AT-SPI is an interface for application accessibility. It is defined in CORBA IDL and has been translated into language-specific interfaces. More information about AT-SPI is available at: http://www.linuxfoundation.org/en/Accessibility/ATK/AT-SPI.
The LSB specification currently contains a single accessibility interface, ATK - This is the GNOME accessibility interface. ATK is fully implemented by the GTK toolkit, as well as others such as Windows forms on Mono. ATK is however not generally used by Assistive Technologies (ATs). ATs are the applications that use accessibility interfaces to provide extra functionality to people with disabilities. Thhe goal of LSB certification with regards to accessibility should be to ensure that they function correctly across distributions. As Linux Desktop ATs commonly use AT-SPI libraries, standardization of these would be most useful.
AT-SPI has a number of language-specific interfaces as well as multiple implementations. For example AT-SPI may be implemented by the ATK bridge for GTK applications or by the Java bridge for Swing based applications. Client libraries include Pyatspi for python based ATs and Cspi for 'C' language ATs. Testing correct functionality of AT-SPI will be required for each of its implementations. It would be possible to perform functional testing of each implementation separately using each client library. This would lead to N X M tests being performed, and would probably be wasteful.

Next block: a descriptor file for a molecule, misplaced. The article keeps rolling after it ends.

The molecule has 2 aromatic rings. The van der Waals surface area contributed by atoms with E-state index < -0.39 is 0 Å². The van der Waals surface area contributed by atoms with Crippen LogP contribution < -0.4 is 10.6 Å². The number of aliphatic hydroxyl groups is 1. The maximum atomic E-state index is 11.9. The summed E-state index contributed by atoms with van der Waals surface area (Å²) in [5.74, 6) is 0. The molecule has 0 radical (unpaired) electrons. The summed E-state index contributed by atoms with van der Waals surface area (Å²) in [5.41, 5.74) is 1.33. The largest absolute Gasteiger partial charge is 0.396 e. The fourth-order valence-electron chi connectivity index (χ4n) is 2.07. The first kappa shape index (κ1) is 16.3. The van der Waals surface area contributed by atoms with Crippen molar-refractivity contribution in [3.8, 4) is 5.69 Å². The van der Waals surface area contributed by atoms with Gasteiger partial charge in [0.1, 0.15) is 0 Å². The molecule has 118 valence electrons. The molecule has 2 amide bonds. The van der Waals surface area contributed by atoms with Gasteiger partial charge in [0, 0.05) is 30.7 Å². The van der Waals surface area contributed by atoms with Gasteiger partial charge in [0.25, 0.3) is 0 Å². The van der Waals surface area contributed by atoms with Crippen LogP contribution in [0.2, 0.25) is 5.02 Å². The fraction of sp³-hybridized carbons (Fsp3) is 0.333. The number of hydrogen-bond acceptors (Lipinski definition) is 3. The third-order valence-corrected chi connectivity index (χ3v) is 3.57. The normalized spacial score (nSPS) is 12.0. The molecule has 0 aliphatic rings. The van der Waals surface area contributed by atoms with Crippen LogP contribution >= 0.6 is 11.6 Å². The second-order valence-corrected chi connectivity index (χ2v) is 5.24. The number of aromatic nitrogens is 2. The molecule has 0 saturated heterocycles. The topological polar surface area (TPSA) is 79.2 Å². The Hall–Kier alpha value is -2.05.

LSB AT-SPI standardization should be for two client libraries: cspi and pyatspi. "Medium" LSB test should be performed for different AT-SPI implementations using the pyatspi library. "Shallow" LSB tests should be performed on cspi perhaps using a dummy AT-SPI implementation. Initially the AT-SPI implementations tested should be the Atk bridge, although this may be extended to QT and Java Swing.
The LSB specifications are sometimes based on upstream documentation. It is from these specifications that test requirements are derived. LSB specifications must be created for the AT-SPI client libraries cspi and pyatspi. Both of these interfaces are closely derived from the AT-SPI CORBA IDL definition. Because of this it should be possible to use the IDL definition to finish incomplete documentation of language-specific bindings.
Agree with LSB and Linux Accessibility community on LSB specifications for AT-SPI. This is a difficult question as there are multiple client interfaces that need to be standardized. The cspi library documentation is very complete, but pyatspi documentation is not. Work may be required to complete this documentation based on the IDL.
The "Medium" LSB tests require that test failures be linked back to the particular specification violation. This seems sensible, and is ok as long as the test requirements are closely derived from the specifications. An example of some requirement XML taken from the ATK test suite:
Gets the value of this object.
</req> <req id="app.atk_value_get_current_value.02">
obj: a GObject instance that implements AtkValueIface.
Generate test requirements from the pyatspi / IDL documentation. As only "Shallow" tests will be performed on cspi, such requirements may not be necessary.